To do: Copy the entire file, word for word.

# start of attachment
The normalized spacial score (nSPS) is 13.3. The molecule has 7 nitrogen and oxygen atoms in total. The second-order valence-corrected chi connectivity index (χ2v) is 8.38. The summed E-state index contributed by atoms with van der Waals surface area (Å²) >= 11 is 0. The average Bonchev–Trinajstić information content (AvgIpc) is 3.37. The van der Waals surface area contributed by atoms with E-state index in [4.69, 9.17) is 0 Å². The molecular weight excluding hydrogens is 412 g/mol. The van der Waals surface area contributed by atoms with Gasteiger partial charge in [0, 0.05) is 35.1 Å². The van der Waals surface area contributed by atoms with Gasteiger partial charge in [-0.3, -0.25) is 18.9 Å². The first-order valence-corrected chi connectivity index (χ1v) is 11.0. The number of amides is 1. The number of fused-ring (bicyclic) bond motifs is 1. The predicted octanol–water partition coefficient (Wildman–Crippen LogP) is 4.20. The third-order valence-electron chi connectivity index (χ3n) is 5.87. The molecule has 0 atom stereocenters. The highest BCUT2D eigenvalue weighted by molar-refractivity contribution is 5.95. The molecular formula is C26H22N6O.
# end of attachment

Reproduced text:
The normalized spacial score (nSPS) is 13.3. The molecule has 7 nitrogen and oxygen atoms in total. The second-order valence-corrected chi connectivity index (χ2v) is 8.38. The summed E-state index contributed by atoms with van der Waals surface area (Å²) >= 11 is 0. The average Bonchev–Trinajstić information content (AvgIpc) is 3.37. The van der Waals surface area contributed by atoms with E-state index in [4.69, 9.17) is 0 Å². The molecular weight excluding hydrogens is 412 g/mol. The van der Waals surface area contributed by atoms with Gasteiger partial charge in [0, 0.05) is 35.1 Å². The van der Waals surface area contributed by atoms with Gasteiger partial charge in [-0.3, -0.25) is 18.9 Å². The first-order valence-corrected chi connectivity index (χ1v) is 11.0. The number of amides is 1. The number of fused-ring (bicyclic) bond motifs is 1. The predicted octanol–water partition coefficient (Wildman–Crippen LogP) is 4.20. The third-order valence-electron chi connectivity index (χ3n) is 5.87. The molecule has 0 atom stereocenters. The highest BCUT2D eigenvalue weighted by molar-refractivity contribution is 5.95. The molecular formula is C26H22N6O.